The potential for overdesignation and abusive surveillance of political enemies would be significant, and the ability to oversee and challenge the process would be greatly reduced. Designation of domestic terrorist groups would do little to stop lone wolf attackers who may not be officially affiliated with a foreign terrorist organization or radical ideology. Instead, our objective should be to ensure that adequate funding and resources are committed to law enforcement agencies at all levels, particularly to support the highly effective Joint Terrorism Task Force program.

Identification and reporting of suspicious transactions by financial institutions to the Treasury Department under the Bank Secrecy Act can continue to be refined to better catch small scale attacks before they are launched. While constitutional protection of free speech is critical, there is no reason we cannot take a clear and principled stand against hateful groups and publicly marginalize them to the greatest extent possible. Most importantly, President Trump and our leaders in Congress, along with officials at every other level of government, should explicitly condemn violence as a means of settling our political disputes.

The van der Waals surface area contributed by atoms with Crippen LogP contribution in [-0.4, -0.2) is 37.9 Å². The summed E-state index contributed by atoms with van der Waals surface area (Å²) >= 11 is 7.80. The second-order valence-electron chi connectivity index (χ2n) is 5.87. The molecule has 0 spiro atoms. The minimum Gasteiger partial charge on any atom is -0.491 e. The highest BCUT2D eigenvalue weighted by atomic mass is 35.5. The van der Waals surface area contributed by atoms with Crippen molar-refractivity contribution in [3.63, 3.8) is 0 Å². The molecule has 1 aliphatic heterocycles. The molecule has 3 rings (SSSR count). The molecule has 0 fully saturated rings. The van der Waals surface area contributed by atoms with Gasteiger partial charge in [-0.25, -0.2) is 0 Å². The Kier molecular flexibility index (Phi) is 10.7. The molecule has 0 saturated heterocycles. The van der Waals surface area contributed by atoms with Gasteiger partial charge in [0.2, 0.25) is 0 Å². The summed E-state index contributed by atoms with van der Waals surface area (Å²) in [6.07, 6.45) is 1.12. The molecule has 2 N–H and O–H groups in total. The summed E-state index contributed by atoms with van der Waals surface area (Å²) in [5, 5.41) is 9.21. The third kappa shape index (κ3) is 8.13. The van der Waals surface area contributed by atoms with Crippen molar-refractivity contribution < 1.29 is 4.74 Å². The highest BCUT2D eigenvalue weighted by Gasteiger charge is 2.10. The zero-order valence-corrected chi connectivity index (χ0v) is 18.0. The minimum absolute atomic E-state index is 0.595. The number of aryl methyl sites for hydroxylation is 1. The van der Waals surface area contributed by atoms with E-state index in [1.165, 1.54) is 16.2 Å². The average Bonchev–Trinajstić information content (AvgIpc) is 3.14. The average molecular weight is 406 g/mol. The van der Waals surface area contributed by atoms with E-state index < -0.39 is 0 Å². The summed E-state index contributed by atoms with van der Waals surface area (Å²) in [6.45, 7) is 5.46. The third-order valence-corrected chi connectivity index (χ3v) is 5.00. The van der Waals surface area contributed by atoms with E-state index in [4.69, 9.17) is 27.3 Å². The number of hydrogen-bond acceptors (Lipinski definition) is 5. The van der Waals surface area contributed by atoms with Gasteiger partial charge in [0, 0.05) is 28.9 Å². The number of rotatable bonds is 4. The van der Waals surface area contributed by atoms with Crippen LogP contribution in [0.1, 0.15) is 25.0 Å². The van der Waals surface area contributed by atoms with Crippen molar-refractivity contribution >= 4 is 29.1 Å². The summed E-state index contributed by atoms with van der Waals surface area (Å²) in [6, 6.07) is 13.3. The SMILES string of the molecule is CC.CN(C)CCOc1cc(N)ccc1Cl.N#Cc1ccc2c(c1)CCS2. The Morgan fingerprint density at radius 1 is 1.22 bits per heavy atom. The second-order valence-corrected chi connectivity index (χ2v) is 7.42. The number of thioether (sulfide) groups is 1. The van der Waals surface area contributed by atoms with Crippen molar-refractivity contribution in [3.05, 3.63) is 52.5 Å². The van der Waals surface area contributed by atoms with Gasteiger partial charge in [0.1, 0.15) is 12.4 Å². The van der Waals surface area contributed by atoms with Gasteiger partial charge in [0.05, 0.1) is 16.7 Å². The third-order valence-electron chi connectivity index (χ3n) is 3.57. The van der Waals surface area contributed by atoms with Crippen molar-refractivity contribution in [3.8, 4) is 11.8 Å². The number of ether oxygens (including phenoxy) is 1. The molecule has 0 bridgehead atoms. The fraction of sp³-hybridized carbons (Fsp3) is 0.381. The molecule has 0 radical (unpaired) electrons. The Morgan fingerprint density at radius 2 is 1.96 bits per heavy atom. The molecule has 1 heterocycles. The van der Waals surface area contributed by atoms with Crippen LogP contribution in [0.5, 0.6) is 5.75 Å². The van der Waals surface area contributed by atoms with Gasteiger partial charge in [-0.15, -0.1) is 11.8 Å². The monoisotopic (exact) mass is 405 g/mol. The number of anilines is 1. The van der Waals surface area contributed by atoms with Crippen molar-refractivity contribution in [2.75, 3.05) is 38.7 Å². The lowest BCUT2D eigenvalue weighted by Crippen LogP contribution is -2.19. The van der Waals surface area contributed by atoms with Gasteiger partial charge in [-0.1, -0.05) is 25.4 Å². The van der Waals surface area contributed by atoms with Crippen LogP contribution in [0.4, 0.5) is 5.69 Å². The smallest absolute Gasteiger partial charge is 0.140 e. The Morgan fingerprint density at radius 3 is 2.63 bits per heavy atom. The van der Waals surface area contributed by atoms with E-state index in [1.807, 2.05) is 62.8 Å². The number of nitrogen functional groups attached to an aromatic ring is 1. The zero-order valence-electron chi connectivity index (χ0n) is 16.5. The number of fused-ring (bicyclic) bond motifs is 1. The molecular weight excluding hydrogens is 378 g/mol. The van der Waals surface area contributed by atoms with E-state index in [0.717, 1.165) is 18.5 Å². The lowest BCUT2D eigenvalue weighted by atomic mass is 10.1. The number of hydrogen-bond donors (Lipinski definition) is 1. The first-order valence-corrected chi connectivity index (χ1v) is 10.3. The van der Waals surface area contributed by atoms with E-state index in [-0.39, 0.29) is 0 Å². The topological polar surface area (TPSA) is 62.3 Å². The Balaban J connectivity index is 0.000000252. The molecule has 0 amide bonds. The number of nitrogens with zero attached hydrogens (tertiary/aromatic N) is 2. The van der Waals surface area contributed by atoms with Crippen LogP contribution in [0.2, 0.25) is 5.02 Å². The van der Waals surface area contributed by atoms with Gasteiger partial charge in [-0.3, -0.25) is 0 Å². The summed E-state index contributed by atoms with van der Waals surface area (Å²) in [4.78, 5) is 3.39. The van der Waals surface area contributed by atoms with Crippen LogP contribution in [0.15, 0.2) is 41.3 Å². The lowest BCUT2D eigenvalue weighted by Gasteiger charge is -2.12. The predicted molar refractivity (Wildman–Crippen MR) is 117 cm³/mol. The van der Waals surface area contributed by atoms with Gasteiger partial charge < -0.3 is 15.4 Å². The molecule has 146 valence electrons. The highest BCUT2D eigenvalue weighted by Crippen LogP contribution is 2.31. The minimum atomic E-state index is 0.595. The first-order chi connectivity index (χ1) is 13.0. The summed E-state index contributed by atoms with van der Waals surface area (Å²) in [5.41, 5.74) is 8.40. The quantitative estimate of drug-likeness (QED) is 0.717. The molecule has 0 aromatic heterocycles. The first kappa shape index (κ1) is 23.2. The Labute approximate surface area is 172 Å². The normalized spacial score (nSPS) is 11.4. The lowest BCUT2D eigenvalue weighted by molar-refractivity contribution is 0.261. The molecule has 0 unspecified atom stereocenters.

In the wake of human tragedy there is always a natural inclination to take drastic action. But passing laws to replicate our system of fighting foreign terrorism at home would be fraught with legal and practical difficulties and is far from guaranteed to work. America has the greatest law enforcement agencies in the world. This week those brave men and women proved that once again. Let us continue to support their mission of fighting terrorism wherever it occurs, while at the same time doing our part to unequivocally reject violence and extremism of any kind.

Joseph Moreno is a former federal prosecutor with the Department of Justice, a former staff member with the 9/11 Review Commission, and a United States Army combat veteran. He is now a litigation attorney with Cadwalader Wickersham & Taft. Follow him on Twitter @JosephMoreno.

Tags America Congress Constitution Donald Trump Government Law Terrorism